8  QUILTING / Quilting: Discussion and Questions / Pressing seams on: January 18, 2007 10:57:05 AM
I'm about to start on a quilt, and I have very limited experience with blocks. While I have done some quilting in the past, it's been years and I don't recall how some things are done.

So, my pattern is going to be made with pixel art, so each piece will be a square (no triangle or funny shapes). When I sew my squares together, do I press my seams to one side, or do I press them open? Does it make a difference? Are certain shapes more inclined to be pressed one way or the other?
9  QUILTING / Quilting: Discussion and Questions / Engagement or housewarming quilts? on: December 31, 2006 08:10:40 AM
I've searched around for quilt themes for a newly engaged couple who are also building a house in a few months. I'm looking for a traditional pattern that people give either as housewarming quilts, or as engagement quilts, either will do.

Any ideas on the quilt names, or if there are any traditional quilts for those? I've found some for weddings, but not exactly what I was looking for, I'm more or less leaning towards a housewarming theme.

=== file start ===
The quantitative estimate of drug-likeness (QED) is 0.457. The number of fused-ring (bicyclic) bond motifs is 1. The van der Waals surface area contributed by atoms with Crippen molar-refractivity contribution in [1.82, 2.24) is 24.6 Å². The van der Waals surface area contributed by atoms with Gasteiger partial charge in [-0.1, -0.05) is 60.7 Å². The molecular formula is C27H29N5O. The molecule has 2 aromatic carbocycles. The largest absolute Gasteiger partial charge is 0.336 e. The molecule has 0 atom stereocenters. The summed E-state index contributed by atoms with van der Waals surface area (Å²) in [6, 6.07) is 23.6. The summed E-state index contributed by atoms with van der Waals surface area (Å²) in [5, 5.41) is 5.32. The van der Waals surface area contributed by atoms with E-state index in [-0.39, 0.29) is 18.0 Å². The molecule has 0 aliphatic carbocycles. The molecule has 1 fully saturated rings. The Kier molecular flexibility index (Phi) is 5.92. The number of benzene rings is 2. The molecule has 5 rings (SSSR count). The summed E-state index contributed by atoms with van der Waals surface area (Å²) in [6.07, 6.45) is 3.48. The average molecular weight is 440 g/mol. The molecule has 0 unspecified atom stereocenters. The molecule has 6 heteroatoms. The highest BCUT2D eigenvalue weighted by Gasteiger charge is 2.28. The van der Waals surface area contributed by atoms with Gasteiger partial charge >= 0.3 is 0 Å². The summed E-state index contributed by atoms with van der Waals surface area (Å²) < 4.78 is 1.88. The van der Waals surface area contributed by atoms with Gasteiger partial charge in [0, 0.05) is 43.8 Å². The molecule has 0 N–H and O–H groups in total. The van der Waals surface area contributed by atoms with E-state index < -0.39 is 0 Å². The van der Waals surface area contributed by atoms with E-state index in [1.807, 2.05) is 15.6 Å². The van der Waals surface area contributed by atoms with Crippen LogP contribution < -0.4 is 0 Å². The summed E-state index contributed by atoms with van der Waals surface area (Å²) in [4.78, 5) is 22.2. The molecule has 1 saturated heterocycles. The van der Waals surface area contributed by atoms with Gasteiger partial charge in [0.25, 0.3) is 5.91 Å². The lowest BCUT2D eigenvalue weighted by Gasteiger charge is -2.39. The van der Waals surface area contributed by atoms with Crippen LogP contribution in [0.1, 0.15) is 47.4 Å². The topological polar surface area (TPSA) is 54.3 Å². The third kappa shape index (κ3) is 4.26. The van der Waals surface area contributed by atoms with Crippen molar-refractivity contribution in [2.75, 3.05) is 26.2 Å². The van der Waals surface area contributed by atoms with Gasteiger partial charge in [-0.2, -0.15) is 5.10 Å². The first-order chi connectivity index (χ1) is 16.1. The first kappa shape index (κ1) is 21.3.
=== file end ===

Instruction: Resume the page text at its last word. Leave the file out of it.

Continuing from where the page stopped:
10  OCCASIONS AND HOLIDAYS / Winter Holidays / Paper Xmas Tree Star (complete w/ photos) on: November 11, 2006 08:08:57 AM
I did a search on the 'Winter' forums, and didn't see anyone else mention this, so I figured I'd post. I recently put up my Christmas tree, and didn't have anything to top it. So I looked on the Craftster boards for some ideas, and found these two lovely threads:

I ended up making the "Ninth Stellation of the Icosahedron" from this page http://www.korthalsaltes.com/index.html. This was my first attempt at making a star, so I didn't make it on my pretty paper right away, I just used normal printer paper to make a test. When I was done (took me a few hours), I realized just how much work it was, so instead of making another one with the paper I originally wanted to use, I just painted the printer paper star with some acrylic paint (yellow and gold). It looks complicated, but it wasn't all that bad.

On my tree

Close up

Thanks for looking.

edit: fixed some typos Tongue